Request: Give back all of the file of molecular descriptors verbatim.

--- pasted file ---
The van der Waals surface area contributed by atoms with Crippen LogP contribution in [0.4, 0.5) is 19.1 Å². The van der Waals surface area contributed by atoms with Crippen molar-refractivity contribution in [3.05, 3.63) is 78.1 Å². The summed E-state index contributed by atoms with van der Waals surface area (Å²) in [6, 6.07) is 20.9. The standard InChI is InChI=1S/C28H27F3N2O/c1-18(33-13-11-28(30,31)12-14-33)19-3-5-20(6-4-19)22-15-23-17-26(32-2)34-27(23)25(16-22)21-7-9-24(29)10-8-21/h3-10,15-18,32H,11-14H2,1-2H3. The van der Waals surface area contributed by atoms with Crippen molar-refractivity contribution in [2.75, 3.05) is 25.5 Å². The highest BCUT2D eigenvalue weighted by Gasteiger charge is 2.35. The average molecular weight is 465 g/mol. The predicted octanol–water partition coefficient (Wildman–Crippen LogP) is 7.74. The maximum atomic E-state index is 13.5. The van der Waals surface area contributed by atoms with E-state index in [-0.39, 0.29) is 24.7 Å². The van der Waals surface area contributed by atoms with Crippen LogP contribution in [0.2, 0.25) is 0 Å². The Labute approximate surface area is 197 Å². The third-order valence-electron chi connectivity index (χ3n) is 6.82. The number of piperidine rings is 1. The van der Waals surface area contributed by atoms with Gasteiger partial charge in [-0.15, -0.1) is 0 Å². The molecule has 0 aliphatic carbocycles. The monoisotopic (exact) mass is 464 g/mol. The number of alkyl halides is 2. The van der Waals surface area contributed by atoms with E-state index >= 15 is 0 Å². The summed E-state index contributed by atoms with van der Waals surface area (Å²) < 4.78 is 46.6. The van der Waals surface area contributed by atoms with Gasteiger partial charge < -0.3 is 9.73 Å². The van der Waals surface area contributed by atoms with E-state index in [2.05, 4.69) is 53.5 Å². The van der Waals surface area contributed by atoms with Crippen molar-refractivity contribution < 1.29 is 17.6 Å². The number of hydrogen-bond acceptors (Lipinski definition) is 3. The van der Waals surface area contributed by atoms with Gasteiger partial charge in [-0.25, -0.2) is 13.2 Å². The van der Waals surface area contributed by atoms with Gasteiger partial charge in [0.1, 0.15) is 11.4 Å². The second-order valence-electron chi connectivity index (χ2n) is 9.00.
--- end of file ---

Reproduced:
The van der Waals surface area contributed by atoms with Crippen LogP contribution in [0.4, 0.5) is 19.1 Å². The van der Waals surface area contributed by atoms with Crippen molar-refractivity contribution in [3.05, 3.63) is 78.1 Å². The summed E-state index contributed by atoms with van der Waals surface area (Å²) in [6, 6.07) is 20.9. The standard InChI is InChI=1S/C28H27F3N2O/c1-18(33-13-11-28(30,31)12-14-33)19-3-5-20(6-4-19)22-15-23-17-26(32-2)34-27(23)25(16-22)21-7-9-24(29)10-8-21/h3-10,15-18,32H,11-14H2,1-2H3. The van der Waals surface area contributed by atoms with Crippen molar-refractivity contribution in [2.75, 3.05) is 25.5 Å². The highest BCUT2D eigenvalue weighted by Gasteiger charge is 2.35. The average molecular weight is 465 g/mol. The predicted octanol–water partition coefficient (Wildman–Crippen LogP) is 7.74. The maximum atomic E-state index is 13.5. The van der Waals surface area contributed by atoms with E-state index in [-0.39, 0.29) is 24.7 Å². The van der Waals surface area contributed by atoms with Crippen LogP contribution in [0.2, 0.25) is 0 Å². The Labute approximate surface area is 197 Å². The third-order valence-electron chi connectivity index (χ3n) is 6.82. The number of piperidine rings is 1. The van der Waals surface area contributed by atoms with Gasteiger partial charge in [-0.15, -0.1) is 0 Å². The molecule has 0 aliphatic carbocycles. The monoisotopic (exact) mass is 464 g/mol. The number of alkyl halides is 2. The van der Waals surface area contributed by atoms with E-state index >= 15 is 0 Å². The summed E-state index contributed by atoms with van der Waals surface area (Å²) < 4.78 is 46.6. The van der Waals surface area contributed by atoms with Gasteiger partial charge < -0.3 is 9.73 Å². The van der Waals surface area contributed by atoms with E-state index in [2.05, 4.69) is 53.5 Å². The van der Waals surface area contributed by atoms with Crippen molar-refractivity contribution < 1.29 is 17.6 Å². The number of hydrogen-bond acceptors (Lipinski definition) is 3. The van der Waals surface area contributed by atoms with Gasteiger partial charge in [-0.25, -0.2) is 13.2 Å². The van der Waals surface area contributed by atoms with Gasteiger partial charge in [0.1, 0.15) is 11.4 Å². The second-order valence-electron chi connectivity index (χ2n) is 9.00.